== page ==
Louisiana ranks first among all states for gun violence rates in the United States, according to a report released Wednesday by a Washington-based think tank.
The Center for American Progress, which bills itself as a nonpartisan educational institute that analyzes policies on a wide range of issues, released a state-by-state report titled “America Under the Gun: A 50-State Analysis of Gun Violence and Its Link to Weak State Gun Laws.”
The report was presented locally at a gun violence forum Wednesday at Wesley United Methodist Church.
The center based its rankings on nationwide gun violence data across 10 factors, ranging from overall firearms deaths in 2010 to aggravated assaults with a firearm in 2011. Louisiana’s average ranking in the 10 factors was 5.0, just edging out Alaska’s 5.2 for the top spot.
Louisiana ranked No. 1 or No. 2 in six of the 10 categories.
The report says Louisiana had 19.06 firearms deaths per 100,000 people in 2010, just below Alaska’s 20.28 but well above the 10.26 national average. The report also ranks Louisiana fifth in terms of “weakest” gun laws in the United States, based on a number of factors, including requiring background checks on all gun sales and banning high-capacity magazines.
The report calls for universal background checks, among other policy ideas, as a way of curbing gun violence nationally. It says the 10 states with the weakest gun laws have a level of gun violence more than twice as high as the 10 states with the strongest gun laws.
“While many factors contribute to the rates of gun violence in any state, our research clearly demonstrates a significant correlation between the strength of a state’s gun laws and the prevalence of gun violence in the state,” the report says.
Tara McGuinness, senior vice president for communications for the Center for American Progress, said the report is designed to “insert some facts into the debate” about the emotional topic of gun rights.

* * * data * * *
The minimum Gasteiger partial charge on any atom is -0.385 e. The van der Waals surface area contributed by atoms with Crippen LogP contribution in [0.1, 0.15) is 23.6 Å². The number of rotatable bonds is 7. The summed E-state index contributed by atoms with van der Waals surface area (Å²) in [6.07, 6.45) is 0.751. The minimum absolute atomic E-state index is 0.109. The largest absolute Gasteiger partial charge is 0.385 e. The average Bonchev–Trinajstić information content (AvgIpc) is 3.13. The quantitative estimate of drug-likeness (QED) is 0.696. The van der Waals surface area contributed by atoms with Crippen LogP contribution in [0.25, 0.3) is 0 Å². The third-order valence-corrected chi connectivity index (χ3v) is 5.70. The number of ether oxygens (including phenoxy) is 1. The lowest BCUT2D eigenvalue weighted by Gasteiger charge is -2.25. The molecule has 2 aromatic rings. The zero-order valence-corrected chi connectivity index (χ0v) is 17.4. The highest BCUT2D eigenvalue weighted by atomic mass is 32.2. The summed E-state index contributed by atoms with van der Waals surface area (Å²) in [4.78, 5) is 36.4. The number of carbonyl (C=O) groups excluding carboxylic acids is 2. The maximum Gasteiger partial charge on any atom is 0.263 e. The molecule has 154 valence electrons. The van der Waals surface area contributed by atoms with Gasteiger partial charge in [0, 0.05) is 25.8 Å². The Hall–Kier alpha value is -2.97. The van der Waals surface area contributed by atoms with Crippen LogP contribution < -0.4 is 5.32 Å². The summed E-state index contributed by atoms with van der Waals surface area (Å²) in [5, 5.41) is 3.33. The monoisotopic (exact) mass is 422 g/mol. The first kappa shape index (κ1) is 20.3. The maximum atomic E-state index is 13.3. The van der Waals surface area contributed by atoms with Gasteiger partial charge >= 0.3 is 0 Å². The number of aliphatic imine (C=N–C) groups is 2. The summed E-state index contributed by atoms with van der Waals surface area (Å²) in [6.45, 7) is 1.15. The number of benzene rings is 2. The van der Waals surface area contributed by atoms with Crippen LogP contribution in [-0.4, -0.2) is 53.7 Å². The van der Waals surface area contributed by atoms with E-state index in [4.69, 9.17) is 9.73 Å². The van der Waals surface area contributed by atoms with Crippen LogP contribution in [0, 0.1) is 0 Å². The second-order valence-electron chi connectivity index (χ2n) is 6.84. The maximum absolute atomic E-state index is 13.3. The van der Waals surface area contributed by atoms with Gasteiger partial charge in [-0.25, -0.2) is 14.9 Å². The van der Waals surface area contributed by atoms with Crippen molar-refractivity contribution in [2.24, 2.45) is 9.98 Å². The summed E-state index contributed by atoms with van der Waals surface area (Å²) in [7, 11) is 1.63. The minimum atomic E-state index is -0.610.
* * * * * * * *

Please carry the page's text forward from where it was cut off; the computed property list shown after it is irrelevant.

“There are policies that have made a difference,” McGuinness said at Wednesday’s gun violence forum. “So when lawmakers dismiss the idea (and say) that we can’t do anything, that bad people with guns are killing people, guns don’t kill people — in states where the laws are different, the outcomes are different.”
Judge Freddie Pitcher Jr., chancellor of Southern University Law Center, said during the forum that universal background checks are a “must” to curb gun violence.
“It’s not a cure all, but it’s a step in the right direction to help stem some of the violence,” he said.
In a statement, Gov. Bobby Jindal denounced the study, which he said was conducted by a liberal special interest group. Jindal said his office is working to have more mental health records put into the National Instant Criminal Background Check System to prevent guns from falling into wrong hands.
“Gun control has been tried extensively in places like Chicago and Washington, D.C., with absolutely no effect on bringing down crime rates in those dangerous cities,” Jindal said.
State Rep. Jeff Thompson, R-Bossier City, also criticized the study, saying it fails to point out that most of the violence shown in the data reflects criminal activity, such as drug transactions or gang-related arguments, in which guns were obtained illegally.
Thompson said tougher gun ownership laws won’t affect people who don’t follow the law to begin with.
“I’m unaware of crimes that involve law-abiding citizens with concealed carry permits or that have purchased firearms legally involved in the crimes that comprise these statistics,” said Thompson, founder of Defend Louisiana, a statewide initiative to defend gun owners’ Second Amendment rights.
Thompson said the current background check system, when followed, works properly.
“There is not going to be a background check in a backroom, stolen gun transaction where these crime rates are springing from,” he said.
Thompson said the best way to combat gun violence is to properly fund law enforcement agencies so they can enforce existing laws.
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